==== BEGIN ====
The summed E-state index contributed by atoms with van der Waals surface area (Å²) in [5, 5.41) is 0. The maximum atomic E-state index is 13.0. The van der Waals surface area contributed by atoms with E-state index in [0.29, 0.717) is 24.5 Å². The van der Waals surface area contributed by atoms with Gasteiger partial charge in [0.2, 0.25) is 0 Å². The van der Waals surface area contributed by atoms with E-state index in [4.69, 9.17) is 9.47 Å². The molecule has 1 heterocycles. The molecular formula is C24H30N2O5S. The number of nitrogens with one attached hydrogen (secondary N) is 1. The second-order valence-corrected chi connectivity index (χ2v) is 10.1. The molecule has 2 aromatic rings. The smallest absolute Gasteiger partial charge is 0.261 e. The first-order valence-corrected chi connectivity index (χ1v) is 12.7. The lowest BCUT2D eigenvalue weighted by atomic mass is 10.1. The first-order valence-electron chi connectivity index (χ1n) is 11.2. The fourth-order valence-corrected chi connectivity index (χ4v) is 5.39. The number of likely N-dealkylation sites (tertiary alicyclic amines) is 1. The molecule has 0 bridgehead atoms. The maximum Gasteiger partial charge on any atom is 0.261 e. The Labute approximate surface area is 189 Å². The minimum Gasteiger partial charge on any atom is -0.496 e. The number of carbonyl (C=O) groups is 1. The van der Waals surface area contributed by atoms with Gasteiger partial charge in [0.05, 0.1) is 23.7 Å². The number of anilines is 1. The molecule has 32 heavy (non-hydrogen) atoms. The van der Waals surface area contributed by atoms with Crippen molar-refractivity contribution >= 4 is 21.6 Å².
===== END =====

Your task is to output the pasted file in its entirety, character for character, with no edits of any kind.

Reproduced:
The summed E-state index contributed by atoms with van der Waals surface area (Å²) in [5, 5.41) is 0. The maximum atomic E-state index is 13.0. The van der Waals surface area contributed by atoms with E-state index in [0.29, 0.717) is 24.5 Å². The van der Waals surface area contributed by atoms with Gasteiger partial charge in [0.2, 0.25) is 0 Å². The van der Waals surface area contributed by atoms with E-state index in [4.69, 9.17) is 9.47 Å². The molecule has 1 heterocycles. The molecular formula is C24H30N2O5S. The number of nitrogens with one attached hydrogen (secondary N) is 1. The second-order valence-corrected chi connectivity index (χ2v) is 10.1. The molecule has 2 aromatic rings. The smallest absolute Gasteiger partial charge is 0.261 e. The first-order valence-corrected chi connectivity index (χ1v) is 12.7. The lowest BCUT2D eigenvalue weighted by atomic mass is 10.1. The first-order valence-electron chi connectivity index (χ1n) is 11.2. The fourth-order valence-corrected chi connectivity index (χ4v) is 5.39. The number of likely N-dealkylation sites (tertiary alicyclic amines) is 1. The molecule has 0 bridgehead atoms. The maximum Gasteiger partial charge on any atom is 0.261 e. The Labute approximate surface area is 189 Å². The minimum Gasteiger partial charge on any atom is -0.496 e. The number of carbonyl (C=O) groups is 1. The van der Waals surface area contributed by atoms with Gasteiger partial charge in [0.05, 0.1) is 23.7 Å². The number of anilines is 1. The molecule has 32 heavy (non-hydrogen) atoms. The van der Waals surface area contributed by atoms with Crippen molar-refractivity contribution >= 4 is 21.6 Å².